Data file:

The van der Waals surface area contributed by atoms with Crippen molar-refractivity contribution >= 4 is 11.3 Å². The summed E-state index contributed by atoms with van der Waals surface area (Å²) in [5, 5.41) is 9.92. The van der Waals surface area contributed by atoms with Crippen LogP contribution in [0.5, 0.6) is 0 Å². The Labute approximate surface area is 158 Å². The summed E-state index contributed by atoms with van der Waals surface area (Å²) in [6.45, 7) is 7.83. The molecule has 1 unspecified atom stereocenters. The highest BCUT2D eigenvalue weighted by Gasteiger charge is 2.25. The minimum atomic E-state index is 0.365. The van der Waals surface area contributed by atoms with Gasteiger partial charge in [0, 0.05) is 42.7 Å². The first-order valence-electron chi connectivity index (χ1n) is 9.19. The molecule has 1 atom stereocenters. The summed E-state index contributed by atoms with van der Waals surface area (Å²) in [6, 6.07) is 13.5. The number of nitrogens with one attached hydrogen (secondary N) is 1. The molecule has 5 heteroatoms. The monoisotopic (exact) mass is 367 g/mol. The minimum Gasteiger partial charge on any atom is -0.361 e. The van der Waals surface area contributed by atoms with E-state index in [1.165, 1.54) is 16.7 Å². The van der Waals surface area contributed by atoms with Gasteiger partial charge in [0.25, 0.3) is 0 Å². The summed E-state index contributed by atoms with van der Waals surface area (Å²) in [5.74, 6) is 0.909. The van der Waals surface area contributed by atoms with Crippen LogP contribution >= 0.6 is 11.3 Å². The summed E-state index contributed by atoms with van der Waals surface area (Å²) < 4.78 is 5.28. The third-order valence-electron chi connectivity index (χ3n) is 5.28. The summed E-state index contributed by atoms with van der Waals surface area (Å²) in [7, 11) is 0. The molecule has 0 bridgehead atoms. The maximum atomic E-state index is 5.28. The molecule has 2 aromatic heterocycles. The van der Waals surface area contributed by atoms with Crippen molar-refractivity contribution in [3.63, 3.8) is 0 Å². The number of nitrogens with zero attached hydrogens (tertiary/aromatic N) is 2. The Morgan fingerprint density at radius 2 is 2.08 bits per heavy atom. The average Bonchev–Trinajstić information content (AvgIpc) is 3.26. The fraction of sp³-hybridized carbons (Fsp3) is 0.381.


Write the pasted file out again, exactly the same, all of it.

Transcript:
The van der Waals surface area contributed by atoms with Crippen molar-refractivity contribution >= 4 is 11.3 Å². The summed E-state index contributed by atoms with van der Waals surface area (Å²) in [5, 5.41) is 9.92. The van der Waals surface area contributed by atoms with Crippen LogP contribution in [0.5, 0.6) is 0 Å². The Labute approximate surface area is 158 Å². The summed E-state index contributed by atoms with van der Waals surface area (Å²) in [6.45, 7) is 7.83. The molecule has 1 unspecified atom stereocenters. The highest BCUT2D eigenvalue weighted by Gasteiger charge is 2.25. The minimum atomic E-state index is 0.365. The van der Waals surface area contributed by atoms with Gasteiger partial charge in [0, 0.05) is 42.7 Å². The first-order valence-electron chi connectivity index (χ1n) is 9.19. The molecule has 1 atom stereocenters. The summed E-state index contributed by atoms with van der Waals surface area (Å²) in [6, 6.07) is 13.5. The number of nitrogens with one attached hydrogen (secondary N) is 1. The molecule has 5 heteroatoms. The monoisotopic (exact) mass is 367 g/mol. The minimum Gasteiger partial charge on any atom is -0.361 e. The van der Waals surface area contributed by atoms with E-state index in [1.165, 1.54) is 16.7 Å². The van der Waals surface area contributed by atoms with Gasteiger partial charge in [0.25, 0.3) is 0 Å². The summed E-state index contributed by atoms with van der Waals surface area (Å²) in [5.74, 6) is 0.909. The van der Waals surface area contributed by atoms with Crippen LogP contribution >= 0.6 is 11.3 Å². The summed E-state index contributed by atoms with van der Waals surface area (Å²) < 4.78 is 5.28. The third-order valence-electron chi connectivity index (χ3n) is 5.28. The summed E-state index contributed by atoms with van der Waals surface area (Å²) in [7, 11) is 0. The molecule has 0 bridgehead atoms. The maximum atomic E-state index is 5.28. The molecule has 2 aromatic heterocycles. The van der Waals surface area contributed by atoms with Crippen molar-refractivity contribution in [3.63, 3.8) is 0 Å². The number of nitrogens with zero attached hydrogens (tertiary/aromatic N) is 2. The Morgan fingerprint density at radius 2 is 2.08 bits per heavy atom. The average Bonchev–Trinajstić information content (AvgIpc) is 3.26. The fraction of sp³-hybridized carbons (Fsp3) is 0.381.